Echoes

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Bells be still
quiet wind
No one calls
ancient souls
Still they wait,
just in case
Sheer spirits,
bathed in light

Youth will cry,
and fear loss
Spinning wheels
chime and ping
Gates open
here and there
Without words,
the two speak

Prayer Wheels at a Buddhist Temple, Beijing, China
Photo by: c.b.w. 2005

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c.b.w. 2014

The Summer Palace

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Even in a city as large as Beijing, there are pockets of tranquility.  In this bustling city’s northwest corner, the Summer Palace is nestled between Longevity Hill and Kunming Lake where it has stood for the last 900 years. Pavilions, pagodas, gardens, and calming ponds of lilly pads all live up to the Chinese name, Yíhé Yuán, which means “Gardens of Nurtured Harmony.”  To walk through the grounds of the Summer Palace is to know the meaning of peace.

The site was first built during the Jin Dynasty when Emperor  Wányán Liàng move the capital to Beijing in the 12th century.  It would be another 600 years or so before the famous gardens would be commissioned by emperors of the Qing Dynasty.  Just like everywhere else in China, ghosts of the past roam freely around the Summer Palace, whispering their secrets from every corner.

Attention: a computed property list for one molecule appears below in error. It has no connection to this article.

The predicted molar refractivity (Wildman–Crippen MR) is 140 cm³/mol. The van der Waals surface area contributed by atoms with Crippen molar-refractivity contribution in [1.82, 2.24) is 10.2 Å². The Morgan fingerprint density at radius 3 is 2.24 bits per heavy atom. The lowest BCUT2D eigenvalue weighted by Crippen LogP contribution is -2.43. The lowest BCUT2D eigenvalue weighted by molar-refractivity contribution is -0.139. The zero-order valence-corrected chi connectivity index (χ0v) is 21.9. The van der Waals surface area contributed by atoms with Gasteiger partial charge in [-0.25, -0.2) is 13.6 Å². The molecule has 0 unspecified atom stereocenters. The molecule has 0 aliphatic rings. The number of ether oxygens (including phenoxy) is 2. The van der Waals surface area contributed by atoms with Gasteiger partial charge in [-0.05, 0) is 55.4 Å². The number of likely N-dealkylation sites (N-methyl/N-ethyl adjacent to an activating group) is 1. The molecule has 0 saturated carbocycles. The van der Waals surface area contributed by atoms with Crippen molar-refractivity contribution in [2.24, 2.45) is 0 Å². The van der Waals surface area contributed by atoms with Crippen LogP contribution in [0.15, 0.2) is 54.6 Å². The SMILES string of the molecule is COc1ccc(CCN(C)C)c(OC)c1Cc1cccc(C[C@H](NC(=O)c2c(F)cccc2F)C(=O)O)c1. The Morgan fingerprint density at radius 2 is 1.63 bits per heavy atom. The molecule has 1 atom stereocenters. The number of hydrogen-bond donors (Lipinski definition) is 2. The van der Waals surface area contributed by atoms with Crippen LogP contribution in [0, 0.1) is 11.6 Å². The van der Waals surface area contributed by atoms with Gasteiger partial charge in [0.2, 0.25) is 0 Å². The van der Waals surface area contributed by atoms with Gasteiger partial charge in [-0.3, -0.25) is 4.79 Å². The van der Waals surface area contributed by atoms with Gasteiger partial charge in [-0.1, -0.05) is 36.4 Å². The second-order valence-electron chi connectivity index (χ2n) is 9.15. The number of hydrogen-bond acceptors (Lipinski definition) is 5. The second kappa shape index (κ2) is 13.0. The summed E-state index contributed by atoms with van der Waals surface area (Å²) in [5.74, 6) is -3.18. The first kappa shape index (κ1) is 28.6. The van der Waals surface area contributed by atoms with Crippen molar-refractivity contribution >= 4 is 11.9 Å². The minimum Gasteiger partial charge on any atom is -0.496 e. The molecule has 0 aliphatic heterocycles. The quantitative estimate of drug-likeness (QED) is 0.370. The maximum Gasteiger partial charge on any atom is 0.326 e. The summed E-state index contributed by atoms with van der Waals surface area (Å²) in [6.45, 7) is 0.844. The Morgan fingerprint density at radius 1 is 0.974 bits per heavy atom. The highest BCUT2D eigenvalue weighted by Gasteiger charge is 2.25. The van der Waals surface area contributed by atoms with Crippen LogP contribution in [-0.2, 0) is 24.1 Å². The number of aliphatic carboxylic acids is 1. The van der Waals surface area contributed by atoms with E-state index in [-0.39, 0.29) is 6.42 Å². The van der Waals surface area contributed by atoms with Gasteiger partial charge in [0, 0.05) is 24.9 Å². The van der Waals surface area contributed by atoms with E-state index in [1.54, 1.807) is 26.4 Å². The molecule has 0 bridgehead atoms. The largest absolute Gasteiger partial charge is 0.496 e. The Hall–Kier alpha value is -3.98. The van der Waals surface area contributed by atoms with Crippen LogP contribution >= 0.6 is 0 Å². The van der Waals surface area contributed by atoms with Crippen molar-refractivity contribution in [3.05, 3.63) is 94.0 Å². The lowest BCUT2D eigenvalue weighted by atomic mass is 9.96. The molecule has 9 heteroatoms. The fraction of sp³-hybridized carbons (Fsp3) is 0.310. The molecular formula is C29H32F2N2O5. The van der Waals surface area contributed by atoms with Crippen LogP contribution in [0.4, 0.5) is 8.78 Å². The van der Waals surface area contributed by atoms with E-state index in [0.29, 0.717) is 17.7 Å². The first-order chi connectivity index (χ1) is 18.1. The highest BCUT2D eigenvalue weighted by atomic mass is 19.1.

Upon entering the complex, visitors are greeted by a large structure known as the Hall of Benevolence and Longevity.  Stunning mythological creatures cast in bronze stand guard in front of several doorways.

A dragon guards The Hall of Benevolence and Longevity. Photo by: c.b.w.

Through the doors, a lush garden filled with ponds, greenery, and stillness awaits.  Despite the throngs of people crowding every walkway and bridge, all are quiet as if the gardens cast a spell on those who enter.

A Pavilion looms over a large lilly pond at the Summer Palace. Photo by: c.b.w.

Pink, white, and yellow lilly flowers bloom in shallow pools of water. Walking among the greenery and gurgling streams is like walking through a dream world that lives only in the imagination.  It’s hard to believe the metropolis of Beijing is just outside the boundaries.  I sit on a bench and let the rush of traffic and the noise millions of people dissolve in the trees.

A pond sits quietly as lilly pads float and people cross a single stone bridge. Summer Palace Gardens, Beijing. Photo by: c.b.w.

The air is heavy with the smell of green, while a breeze always seems to blow through at just the right time. Secret passages arouse curiosity and open doors beg for eyes to peek.

Old ghosts may linger behind open doors. Summer Palace, Beijing. Photo by: c.b.w.